During my long engagement at La Golondrina, when I began dancing professionally, I met many people. Some were individuals who approached me on their own, and others were introduced to me by my parent’s friends who were always eager to help me advance in my career.
While dancing at the Restaurant, I met a magnificent woman, Margarita Silva, an opera singer who was well known in musical and opera circles, (she was the first opera star to sing Carmen at the Hollywood Bowl in 1922). She was of Belgian background although at the time I thought she was Italian. Somehow, singing lessons were arranged with her and I studied classical singing with her for a while. She developed an interest in me and even taught me to make a tremolo with my voice. She declared that I could learn to sing opera and perhaps even sing the role of Carmen. Possibly she might have been able to instill in me the desire to develop my vocal abilities but my ambitions were clearly embedded in the dance. During our association, she gifted me with a number of real tortoise Spanish combs which I have in my collection. These authentic “peinetas’ were undoubtedly used in her performances as Carmen.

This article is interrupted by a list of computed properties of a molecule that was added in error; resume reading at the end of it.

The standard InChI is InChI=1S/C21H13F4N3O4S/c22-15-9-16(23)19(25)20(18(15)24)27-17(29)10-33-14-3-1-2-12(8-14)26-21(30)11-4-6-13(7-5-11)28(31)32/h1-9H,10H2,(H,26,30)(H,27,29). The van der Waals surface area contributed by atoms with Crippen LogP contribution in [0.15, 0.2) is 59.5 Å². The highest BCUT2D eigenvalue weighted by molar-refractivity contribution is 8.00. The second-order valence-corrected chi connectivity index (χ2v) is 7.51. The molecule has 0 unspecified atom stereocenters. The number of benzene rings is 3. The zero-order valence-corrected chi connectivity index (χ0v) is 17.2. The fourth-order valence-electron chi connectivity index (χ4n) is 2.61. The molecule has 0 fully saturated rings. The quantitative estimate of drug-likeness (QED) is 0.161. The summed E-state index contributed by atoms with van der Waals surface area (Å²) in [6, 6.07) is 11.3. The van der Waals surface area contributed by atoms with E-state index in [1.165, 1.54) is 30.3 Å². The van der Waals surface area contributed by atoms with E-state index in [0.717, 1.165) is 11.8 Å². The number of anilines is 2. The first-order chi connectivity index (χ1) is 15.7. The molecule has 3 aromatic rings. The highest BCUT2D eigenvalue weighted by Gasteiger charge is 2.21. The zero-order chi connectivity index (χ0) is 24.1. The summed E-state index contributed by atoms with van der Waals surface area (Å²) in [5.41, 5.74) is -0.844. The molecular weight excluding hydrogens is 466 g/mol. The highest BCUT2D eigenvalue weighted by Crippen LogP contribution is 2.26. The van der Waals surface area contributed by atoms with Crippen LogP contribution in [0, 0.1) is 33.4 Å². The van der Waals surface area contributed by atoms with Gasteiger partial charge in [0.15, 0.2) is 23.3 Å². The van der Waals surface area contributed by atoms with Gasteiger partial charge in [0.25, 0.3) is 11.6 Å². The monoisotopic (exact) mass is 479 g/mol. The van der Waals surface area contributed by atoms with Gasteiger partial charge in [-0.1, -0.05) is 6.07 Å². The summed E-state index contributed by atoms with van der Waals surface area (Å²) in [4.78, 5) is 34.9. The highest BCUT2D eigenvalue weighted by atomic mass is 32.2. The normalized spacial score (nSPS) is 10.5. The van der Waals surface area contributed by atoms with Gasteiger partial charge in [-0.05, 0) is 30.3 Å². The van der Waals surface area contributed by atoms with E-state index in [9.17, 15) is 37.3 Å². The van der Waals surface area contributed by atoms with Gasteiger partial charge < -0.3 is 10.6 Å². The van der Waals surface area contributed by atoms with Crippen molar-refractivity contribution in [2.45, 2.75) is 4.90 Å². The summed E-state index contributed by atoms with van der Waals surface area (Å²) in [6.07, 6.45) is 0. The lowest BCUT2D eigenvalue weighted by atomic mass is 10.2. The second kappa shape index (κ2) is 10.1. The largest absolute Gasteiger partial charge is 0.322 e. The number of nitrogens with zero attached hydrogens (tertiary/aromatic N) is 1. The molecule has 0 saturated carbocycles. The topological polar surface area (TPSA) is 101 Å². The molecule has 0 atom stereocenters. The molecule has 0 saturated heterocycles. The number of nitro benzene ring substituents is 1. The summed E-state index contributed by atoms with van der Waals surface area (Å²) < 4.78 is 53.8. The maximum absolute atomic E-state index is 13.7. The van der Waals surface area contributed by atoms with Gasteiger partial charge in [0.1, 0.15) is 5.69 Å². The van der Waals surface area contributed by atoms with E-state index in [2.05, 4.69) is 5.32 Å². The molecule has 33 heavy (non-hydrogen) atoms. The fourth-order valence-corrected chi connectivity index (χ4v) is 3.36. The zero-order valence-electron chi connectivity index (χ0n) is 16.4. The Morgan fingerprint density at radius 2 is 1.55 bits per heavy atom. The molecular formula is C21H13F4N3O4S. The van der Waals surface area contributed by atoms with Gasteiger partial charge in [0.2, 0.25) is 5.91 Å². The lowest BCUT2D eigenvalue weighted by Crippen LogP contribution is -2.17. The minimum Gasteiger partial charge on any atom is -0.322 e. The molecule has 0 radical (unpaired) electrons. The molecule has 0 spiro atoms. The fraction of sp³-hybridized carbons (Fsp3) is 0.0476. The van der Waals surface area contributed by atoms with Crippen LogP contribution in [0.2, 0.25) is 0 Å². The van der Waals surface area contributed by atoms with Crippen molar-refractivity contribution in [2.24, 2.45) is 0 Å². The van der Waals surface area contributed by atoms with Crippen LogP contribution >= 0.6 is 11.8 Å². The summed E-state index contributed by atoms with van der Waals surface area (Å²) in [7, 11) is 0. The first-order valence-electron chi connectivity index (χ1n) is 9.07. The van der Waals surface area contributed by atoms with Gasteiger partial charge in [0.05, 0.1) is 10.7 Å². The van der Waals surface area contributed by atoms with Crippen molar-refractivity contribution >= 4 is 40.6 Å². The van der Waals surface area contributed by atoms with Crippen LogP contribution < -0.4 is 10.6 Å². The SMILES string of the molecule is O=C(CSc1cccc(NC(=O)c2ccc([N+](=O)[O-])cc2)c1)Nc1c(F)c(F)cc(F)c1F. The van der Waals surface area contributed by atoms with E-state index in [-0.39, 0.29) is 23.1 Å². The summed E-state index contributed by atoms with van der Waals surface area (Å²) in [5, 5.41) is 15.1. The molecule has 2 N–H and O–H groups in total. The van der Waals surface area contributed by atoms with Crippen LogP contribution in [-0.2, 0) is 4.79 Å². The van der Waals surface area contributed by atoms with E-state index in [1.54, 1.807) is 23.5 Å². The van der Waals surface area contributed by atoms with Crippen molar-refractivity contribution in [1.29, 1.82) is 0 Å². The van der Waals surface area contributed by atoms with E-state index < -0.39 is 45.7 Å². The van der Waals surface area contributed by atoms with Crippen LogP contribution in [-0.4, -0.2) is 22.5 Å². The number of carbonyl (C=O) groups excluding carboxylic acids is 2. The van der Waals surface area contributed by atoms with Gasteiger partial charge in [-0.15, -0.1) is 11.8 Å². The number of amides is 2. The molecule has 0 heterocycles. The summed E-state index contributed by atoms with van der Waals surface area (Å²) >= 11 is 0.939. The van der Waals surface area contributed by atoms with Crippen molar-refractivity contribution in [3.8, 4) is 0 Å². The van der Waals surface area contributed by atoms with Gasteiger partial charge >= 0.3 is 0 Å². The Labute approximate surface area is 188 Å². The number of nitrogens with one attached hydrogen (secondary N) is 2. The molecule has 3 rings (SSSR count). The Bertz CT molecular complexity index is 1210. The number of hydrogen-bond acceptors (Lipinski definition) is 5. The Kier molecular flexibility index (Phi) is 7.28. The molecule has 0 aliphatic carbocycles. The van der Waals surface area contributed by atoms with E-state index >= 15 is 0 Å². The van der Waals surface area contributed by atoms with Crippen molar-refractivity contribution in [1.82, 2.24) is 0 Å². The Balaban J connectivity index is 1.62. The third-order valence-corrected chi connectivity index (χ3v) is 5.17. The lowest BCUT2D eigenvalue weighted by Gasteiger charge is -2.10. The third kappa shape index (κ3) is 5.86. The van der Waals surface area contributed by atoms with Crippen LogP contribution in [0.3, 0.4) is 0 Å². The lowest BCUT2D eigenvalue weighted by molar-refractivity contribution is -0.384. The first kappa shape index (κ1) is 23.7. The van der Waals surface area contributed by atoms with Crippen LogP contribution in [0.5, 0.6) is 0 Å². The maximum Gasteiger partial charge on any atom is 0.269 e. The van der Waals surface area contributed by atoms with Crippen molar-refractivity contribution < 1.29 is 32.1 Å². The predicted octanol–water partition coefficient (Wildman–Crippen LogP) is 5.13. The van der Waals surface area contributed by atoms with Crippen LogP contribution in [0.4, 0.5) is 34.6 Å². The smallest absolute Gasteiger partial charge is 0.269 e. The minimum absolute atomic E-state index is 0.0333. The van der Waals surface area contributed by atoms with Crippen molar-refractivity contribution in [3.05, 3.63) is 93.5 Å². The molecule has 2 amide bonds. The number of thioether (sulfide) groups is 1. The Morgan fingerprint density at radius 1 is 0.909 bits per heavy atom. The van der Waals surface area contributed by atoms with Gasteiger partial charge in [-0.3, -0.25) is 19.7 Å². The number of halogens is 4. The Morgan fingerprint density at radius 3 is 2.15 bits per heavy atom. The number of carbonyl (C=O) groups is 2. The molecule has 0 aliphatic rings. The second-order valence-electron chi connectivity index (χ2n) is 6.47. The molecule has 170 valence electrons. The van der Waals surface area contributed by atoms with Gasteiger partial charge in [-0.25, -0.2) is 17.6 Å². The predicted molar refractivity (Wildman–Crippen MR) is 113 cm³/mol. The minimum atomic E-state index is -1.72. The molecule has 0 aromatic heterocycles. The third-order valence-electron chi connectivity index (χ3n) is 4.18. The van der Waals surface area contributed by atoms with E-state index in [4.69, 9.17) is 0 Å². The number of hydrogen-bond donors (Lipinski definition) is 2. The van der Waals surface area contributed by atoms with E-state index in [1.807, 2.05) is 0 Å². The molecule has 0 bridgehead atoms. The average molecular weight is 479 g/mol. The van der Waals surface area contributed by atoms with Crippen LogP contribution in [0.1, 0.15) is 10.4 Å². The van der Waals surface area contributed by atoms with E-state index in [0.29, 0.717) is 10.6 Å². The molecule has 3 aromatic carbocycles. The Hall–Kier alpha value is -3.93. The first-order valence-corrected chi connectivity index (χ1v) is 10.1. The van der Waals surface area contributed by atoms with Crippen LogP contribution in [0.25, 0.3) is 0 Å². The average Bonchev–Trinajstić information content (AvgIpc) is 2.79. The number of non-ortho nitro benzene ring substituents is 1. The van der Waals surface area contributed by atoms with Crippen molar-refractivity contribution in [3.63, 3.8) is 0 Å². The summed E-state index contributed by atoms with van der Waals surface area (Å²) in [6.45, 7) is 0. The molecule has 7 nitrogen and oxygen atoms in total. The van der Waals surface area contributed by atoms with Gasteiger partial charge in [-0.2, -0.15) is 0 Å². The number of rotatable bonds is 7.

Of course, I never sang Carmen: but I did appear in a production of Carmen as a dancer as it was meant to be. I performed two numbers from the Spanish composer, Manuel de Falla; the Miller’s Dance (Danza del Molinero) as a Farruca in male costume, and La Vida Breve with castanets from the operetta of Falla as interpolations into the score of Bizet’s opera. This took place at the Kansas City Starlight Theater during the summer of 1954. A week’s run during my second East Coast season.